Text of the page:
while (1) {
    print "hello, world!\n";
}

If you put this code in your script, it would simply print hello, world!\n over and over again, forever (or until you remembered that you can kill your script in mid-execution by typing Ctrl-C in the shell).

Let’s take another look now at the line that begins this while loop, looking particularly at the logical test:

while ($line = <IN>) {

Perl looks at the return value of whatever is inside the parentheses in order to determine truth or falseness for the purpose of controlling the while loop. In this case, what is inside the parentheses is an assignment to the scalar variable $line. As Perl sees things, the return value of an assignment operation (that is, the thing that will be tested for truth) is whatever is assigned. So, what’s being assigned? The output of <IN>, which, as I mentioned a few moments ago, is simply a line from the file previously opened for reading and associated with the filehandle IN.

Specifically, the line that is assigned is the “next” line because that is how the <IN> input operator works. The first time it is evaluated it returns the first line of the file, the next time it is evaluated it returns the next line, and so on, until the end of the file is reached, at which point it returns the undefined value, which is false, thereby terminating the loop.

In simpler language, the particular while loop shown here will run once for each line in the file, with the current line being stored in $line for each trip through the loop. In that sense it is somewhat analogous to running a foreach loop on an array consisting of all the lines in the file.

But wait. Some extremely clever and attentive reader out there is wondering about a special case. What if the file being read from contains a blank line, or a line consisting solely of the number 0? When a line like that is read and assigned to the $line variable, the while loop’s test will be evaluating the empty string, or the number 0. Either of those will evaluate to false (because the empty string and the number 0 are both false, according to Perl), thereby terminating the loop before the entire file has been read. Won’t that be a problem?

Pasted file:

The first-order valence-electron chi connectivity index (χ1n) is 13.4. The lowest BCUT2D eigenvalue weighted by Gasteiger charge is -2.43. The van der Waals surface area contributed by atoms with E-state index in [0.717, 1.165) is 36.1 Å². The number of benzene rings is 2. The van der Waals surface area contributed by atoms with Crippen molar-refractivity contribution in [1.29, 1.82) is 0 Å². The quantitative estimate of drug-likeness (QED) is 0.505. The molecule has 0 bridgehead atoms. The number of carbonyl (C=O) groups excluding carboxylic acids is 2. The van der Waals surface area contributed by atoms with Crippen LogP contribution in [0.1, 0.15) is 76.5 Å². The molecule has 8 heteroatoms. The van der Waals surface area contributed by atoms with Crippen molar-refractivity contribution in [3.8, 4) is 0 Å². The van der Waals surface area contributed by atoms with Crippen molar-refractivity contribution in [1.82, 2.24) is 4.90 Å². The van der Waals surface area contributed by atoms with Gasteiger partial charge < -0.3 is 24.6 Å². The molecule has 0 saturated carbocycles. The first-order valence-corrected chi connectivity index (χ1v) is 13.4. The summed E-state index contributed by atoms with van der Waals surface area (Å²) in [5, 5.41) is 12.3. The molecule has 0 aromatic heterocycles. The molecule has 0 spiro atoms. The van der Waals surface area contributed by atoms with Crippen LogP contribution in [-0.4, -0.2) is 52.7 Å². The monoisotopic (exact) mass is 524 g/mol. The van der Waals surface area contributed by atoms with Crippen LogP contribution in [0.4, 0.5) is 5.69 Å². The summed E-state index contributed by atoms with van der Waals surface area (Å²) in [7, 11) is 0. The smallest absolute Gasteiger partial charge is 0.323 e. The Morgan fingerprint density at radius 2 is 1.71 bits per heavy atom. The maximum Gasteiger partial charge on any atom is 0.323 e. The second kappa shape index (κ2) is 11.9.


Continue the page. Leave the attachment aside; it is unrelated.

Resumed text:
Well, no. That doesn’t happen, and it doesn’t happen because of a subtle fact about the input operator that you should try hard to remember because if you are anything like me you will fail to remember it many times during your Perl education, leading to some subtle bugs in your code. The reason an empty line, or a line containing only the number 0, doesn’t cause the while test to fail is that the input operator doesn’t just read and return the line itself. It also returns the newline that marks the end of the line. Or, more precisely, it considers that newline to be part of the line, and so returns it along with whatever came before it.

So you see, an empty line in the file isn’t really empty. It consists of a newline, which is not the empty string, and isn’t 0, and so is true, according to Perl. The same is true of a line containing just the number 0: it isn’t just the number 0 (or the string "0") that gets returned by the input operator; it’s the 0 followed by a newline, and hence (again) is true.

If you run this new fix_links.plx script in the directory containing your HTML files, it will print out to your screen the contents of all the files specified in its arguments (or at least, all those that make it past the sanity checks). Pipe the command’s output to the more command, and you can page through that output a screenful at a time until you get tired of doing so, when you can just type q to quit from the pager and return to your shell prompt:

[jbc@andros testsite]$ fix_links.plx *.html | more
<HTML>
<HEAD>
<TITLE>This is the title</TITLE>
</HEAD>
<BODY>

And so on.

Modifying Data with a Substitution Operator

Now that our script is successfully reading in the contents of the HTML files, we just need to assign those contents to a variable, rewrite any links in them that point to the newly renamed files, and print the rewritten contents back out to the file. To do that, we begin by adding the following line just before the line where we open the file for reading:

$content = '';

This sets a $content variable to contain the empty string, such that it will be emptied for each trip through the enclosing foreach loop.

Then, we delete the print statement from inside the while loop, and modify it so that it looks like this:

while ($line = <IN>) {
        
        # for HREF attributes pointing to the current directory,
        # downcase attribute, and rename '.htm' to '.html'

        $line =~ s/HREF="([^"\/]+\.htm)"/HREF="\L$1\El"/gi;
        
        $content .= $line;
    }